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Feline Stomach Cancer

"Feline stomach cancer is a relatively rare disease. Unfortunately, when it does occur, symptoms often do not arise until the disease is in advanced stages, making it difficult to treat. "

Feline Stomach Cancer Symptoms

Cat stomach cancer symptoms are generally hard to notice at the beginning and only become noticeable as the disease progresses. Symptoms include:


You should take your cat to the vet if you notice changes in her eating habits, persistent vomiting, blood in vomit or stool, or masses in her abdomen or elsewhere.

Stomach Cancer in Cat Diagnosis

Your vet will perform a thorough physical exam, including feeling your cat’s belly for any masses. He or she will then perform x-rays and/or an ultrasound to look for tumors. These should be clearly visible.

Your vet may perform a gastroscopy, which involves putting your cat under anesthesia and running a narrow tube with a camera on the end down her throat into her stomach. The vet can look at any abnormalities and also gather samples of any tumors or suspicious looking tissue for further examination.

Your vet will also look at x-rays to see if the cancer has spread to other areas of the body, such as the liver or lungs before making a stomach cancer in cat diagnosis.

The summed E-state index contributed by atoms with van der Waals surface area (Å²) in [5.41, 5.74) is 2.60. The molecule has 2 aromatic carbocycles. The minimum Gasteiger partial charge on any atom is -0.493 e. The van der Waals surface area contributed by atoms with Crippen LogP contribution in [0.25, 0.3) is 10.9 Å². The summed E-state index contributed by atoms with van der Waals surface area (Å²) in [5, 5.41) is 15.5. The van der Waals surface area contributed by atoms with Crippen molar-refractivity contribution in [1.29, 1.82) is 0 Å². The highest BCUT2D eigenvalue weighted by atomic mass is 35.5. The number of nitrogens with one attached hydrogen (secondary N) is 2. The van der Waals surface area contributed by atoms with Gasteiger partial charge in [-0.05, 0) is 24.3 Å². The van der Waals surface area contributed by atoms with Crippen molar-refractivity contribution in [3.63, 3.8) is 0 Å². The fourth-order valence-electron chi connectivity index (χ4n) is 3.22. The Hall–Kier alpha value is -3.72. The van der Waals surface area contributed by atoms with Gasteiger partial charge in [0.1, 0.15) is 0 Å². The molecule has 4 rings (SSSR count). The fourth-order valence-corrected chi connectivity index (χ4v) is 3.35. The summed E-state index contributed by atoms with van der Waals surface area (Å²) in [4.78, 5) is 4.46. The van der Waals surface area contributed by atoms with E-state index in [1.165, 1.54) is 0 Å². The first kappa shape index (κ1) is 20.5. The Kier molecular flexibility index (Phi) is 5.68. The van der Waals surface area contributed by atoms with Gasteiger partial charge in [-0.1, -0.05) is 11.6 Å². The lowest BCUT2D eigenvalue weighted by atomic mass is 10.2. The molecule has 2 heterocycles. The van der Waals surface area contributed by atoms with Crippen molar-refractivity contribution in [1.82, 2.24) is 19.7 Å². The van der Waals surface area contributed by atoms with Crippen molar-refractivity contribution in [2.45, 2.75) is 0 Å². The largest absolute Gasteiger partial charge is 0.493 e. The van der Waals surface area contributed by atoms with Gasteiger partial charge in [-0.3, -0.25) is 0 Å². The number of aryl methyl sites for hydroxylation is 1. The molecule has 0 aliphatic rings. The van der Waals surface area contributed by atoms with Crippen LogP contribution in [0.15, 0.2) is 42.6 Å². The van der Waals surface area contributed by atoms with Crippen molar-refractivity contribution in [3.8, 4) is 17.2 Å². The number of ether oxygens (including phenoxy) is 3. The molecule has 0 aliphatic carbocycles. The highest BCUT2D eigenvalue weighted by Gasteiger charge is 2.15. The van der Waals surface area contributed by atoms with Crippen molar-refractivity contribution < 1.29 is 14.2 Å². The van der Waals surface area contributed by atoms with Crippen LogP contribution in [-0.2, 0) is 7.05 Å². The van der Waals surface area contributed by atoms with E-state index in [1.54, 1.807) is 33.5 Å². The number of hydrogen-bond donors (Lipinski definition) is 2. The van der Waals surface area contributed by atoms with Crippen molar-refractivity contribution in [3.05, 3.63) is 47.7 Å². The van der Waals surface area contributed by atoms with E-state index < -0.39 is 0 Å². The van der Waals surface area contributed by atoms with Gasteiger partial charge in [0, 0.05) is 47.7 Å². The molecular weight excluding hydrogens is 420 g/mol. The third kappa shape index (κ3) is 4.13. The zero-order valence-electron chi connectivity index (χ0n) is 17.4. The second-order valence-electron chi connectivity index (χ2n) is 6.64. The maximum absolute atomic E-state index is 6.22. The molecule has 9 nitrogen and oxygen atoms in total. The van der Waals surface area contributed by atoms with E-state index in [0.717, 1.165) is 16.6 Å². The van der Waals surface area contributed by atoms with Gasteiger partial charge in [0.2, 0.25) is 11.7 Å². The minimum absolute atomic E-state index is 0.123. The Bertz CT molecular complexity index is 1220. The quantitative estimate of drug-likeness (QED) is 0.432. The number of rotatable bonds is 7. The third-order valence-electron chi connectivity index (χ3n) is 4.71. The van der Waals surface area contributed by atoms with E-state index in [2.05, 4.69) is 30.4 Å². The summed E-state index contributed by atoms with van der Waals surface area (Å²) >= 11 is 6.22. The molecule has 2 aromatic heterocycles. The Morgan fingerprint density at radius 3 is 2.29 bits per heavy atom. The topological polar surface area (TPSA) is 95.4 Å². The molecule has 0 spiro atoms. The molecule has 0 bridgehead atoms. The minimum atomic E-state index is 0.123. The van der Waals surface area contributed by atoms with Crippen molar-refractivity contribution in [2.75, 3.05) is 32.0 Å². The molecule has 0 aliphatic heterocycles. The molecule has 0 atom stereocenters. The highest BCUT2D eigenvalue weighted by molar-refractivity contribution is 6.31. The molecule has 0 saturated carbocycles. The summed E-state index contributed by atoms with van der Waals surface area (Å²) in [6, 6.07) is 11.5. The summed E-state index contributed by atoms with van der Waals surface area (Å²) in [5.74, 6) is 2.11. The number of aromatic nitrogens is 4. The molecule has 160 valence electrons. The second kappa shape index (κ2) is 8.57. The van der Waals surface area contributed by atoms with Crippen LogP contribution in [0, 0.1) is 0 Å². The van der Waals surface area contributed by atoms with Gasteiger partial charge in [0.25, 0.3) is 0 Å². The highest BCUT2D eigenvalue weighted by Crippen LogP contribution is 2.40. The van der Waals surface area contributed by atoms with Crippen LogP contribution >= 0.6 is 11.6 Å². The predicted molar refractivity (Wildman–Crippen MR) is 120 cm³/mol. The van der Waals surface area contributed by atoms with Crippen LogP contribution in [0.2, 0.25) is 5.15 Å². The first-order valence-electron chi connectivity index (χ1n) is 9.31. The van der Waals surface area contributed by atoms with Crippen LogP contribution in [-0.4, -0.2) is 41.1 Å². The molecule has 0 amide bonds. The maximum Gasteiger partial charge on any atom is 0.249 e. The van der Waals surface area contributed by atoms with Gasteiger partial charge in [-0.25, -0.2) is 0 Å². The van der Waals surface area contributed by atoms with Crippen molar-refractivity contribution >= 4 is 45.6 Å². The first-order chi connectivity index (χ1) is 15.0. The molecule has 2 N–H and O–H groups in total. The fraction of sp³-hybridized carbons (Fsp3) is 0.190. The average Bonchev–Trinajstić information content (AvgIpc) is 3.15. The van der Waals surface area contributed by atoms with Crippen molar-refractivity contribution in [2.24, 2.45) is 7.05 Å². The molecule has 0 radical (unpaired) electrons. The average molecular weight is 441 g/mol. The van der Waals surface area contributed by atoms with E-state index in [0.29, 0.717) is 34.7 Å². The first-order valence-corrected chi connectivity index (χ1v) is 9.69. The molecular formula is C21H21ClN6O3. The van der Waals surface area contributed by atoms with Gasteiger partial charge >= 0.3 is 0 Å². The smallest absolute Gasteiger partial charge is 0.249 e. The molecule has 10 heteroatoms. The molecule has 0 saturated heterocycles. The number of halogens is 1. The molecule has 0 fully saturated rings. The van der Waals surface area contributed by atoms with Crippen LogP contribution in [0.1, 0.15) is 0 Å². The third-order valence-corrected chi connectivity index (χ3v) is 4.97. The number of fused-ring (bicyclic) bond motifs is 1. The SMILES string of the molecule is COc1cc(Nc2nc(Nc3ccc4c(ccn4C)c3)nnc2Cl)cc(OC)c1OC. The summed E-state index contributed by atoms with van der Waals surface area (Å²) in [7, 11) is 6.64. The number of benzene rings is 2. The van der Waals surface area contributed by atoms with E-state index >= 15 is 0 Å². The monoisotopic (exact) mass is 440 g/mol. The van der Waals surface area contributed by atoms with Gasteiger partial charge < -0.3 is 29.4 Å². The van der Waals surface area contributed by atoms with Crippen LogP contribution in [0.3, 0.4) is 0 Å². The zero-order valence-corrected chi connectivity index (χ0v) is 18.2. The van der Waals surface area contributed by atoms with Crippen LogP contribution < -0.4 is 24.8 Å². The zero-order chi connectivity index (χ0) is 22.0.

Feline Stomach Cancer Treatment

Surgery is the treatment of choice for feline stomach cancer. Prior to surgery, the cat is stabilized with IV fluids if she has been vomiting and is dehydrated. Antibiotics may also be administered as needed. During surgery, the stomach cancer and any other cancerous tissue is removed. Following surgery, the cat will remain in the veterinary hospital for about 24 hours. She will be fed a liquid diet for that time. After that she will be fed a soft diet for several days, while the stomach heals. She can then return to a normal diet.

Stomach cancer cannot be treated with radiation because of the risk of damage to nearby organs. Chemotherapy has not been shown to be effective in treating stomach cancer, although it may be used if the cancer has spread to other organs.

As with any cancer, there is a chance of stomach cancer recurring and a good chance that it has spread to other areas of the body. The average length of survival from the time of diagnosis is 12 – 14 months.

Sources:

Stomach Cancer in Cats
Kelly Roper

Washington State University
School of Veterinary Medicine

 

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